Geertz warns about the danger of reducing or reifying culture. While this may have been a debate in anthropology in 1973 (hopefully resolved), it still seems to resonate in HCI today between the factions of technological determinism and social constructionism

    11. Once human behavior is seen as (most of the time; there are true twitches) symbolic action-action which, like phonation in speech, pigment in painting, line in writing, or sonance in music, signifies-the question as to whether culture is patterned conduct or a frame of mind, or even the two somehow mixed together, loses sense

      Action/human behavior as a symbol to illuminate "what's important" not just what exists or can be observed.

    12. Here, in our text, such sorting would begin with distinguishing the three unlike frames of interpretation ingredient in the situation, Jewish, Berber, and French, and would then move on to show how (and why) at that time, in that place, their copresence produced a situation in which systematic misunderstanding reduced traditional form to social farce.

      Example of what needs to be considered to produce a thick description.

    13. Analysis, then, is sorting out the structures of signification-what Ryle called established codes, a somewhat misleading expression, for it makes the enterprise sound too much like that of the cipher clerk when it is much more like that of the literary critic-and determining their social ground and import.

      "sorting out the structures of signification ... and determining their social ground and import" seems akin to Bowker and Star's discussion about the social, ethical, and moral aspects of classification.

    14. Quoted raw, a note in a bottle, this passage conveys, as any similar one similarly presented would do, a fair sense of how much goes into ethnographic description of even the most elemental sort-how extraordinarily "thick" it is. In finished anthropological writings, includ­ing those collected here, this fact-that what we call our data are really our own constructions of other people's constructions of what they and their compatriots are up to-is obscured because most of what we need to comprehend a particular event, ritual, custom, idea, or what­ever is insinuated as background information before the thing itself is directly examined.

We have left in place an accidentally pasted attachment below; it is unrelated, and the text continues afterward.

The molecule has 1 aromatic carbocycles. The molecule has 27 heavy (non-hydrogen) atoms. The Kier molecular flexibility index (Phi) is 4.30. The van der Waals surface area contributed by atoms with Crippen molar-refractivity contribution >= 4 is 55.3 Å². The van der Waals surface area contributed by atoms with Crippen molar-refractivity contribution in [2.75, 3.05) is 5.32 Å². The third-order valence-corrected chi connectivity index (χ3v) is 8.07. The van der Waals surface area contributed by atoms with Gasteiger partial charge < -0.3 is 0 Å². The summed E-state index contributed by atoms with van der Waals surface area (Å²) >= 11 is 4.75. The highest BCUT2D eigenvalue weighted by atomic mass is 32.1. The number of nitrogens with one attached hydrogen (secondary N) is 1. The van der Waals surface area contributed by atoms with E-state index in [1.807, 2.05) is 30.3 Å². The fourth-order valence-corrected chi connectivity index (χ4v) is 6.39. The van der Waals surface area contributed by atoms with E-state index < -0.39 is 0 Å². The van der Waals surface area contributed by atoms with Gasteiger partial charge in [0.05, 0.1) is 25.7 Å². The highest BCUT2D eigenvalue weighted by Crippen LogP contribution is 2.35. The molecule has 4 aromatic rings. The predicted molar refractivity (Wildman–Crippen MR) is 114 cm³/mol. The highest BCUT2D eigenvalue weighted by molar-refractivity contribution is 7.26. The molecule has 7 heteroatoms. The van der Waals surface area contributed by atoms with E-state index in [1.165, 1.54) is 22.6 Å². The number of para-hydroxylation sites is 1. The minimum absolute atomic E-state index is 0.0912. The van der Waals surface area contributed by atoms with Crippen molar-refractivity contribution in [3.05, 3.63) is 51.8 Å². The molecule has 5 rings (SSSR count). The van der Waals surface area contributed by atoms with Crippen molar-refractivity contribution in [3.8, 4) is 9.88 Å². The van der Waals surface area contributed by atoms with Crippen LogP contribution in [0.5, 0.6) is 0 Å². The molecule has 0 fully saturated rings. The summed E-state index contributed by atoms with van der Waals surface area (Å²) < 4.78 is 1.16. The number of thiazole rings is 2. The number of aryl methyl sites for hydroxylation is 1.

Deeper exploration of just how "thick" these descriptions (interpretations of interpretations) can be versus observation.

    15. But the point is that between what Ryle calls the "thin description" of what the rehearser (parodist, winker, twitcher ... ) is doing ("rapidly contracting his right eyelids") and the "thick description" of what he is doing ("practicing a burlesque of a friend faking a wink to deceive an innocent into thinking a conspiracy is in motion") lies the object of ethnography: a stratified hierarchy of meaningful structures in terms of which twitches, winks, fake-winks, parodies, rehearsals of parodies are produced, perceived, and interpreted, and without which they would not (not even the zero-form twitches, which, as a cultural category, are as much nonwinks as winks are nontwiches) in fact exist, no matter what anyone did or didn't do with his eyelids

      Definition of thick vs thin description in ethnography.

      For HCI, ethnographic description (and ethnomethodology) help to generate the necessary symbols, sensemaking, and motivations to better interpret and understand human behavior with a specific cultural context. Helps to put a much finer point on simple observation.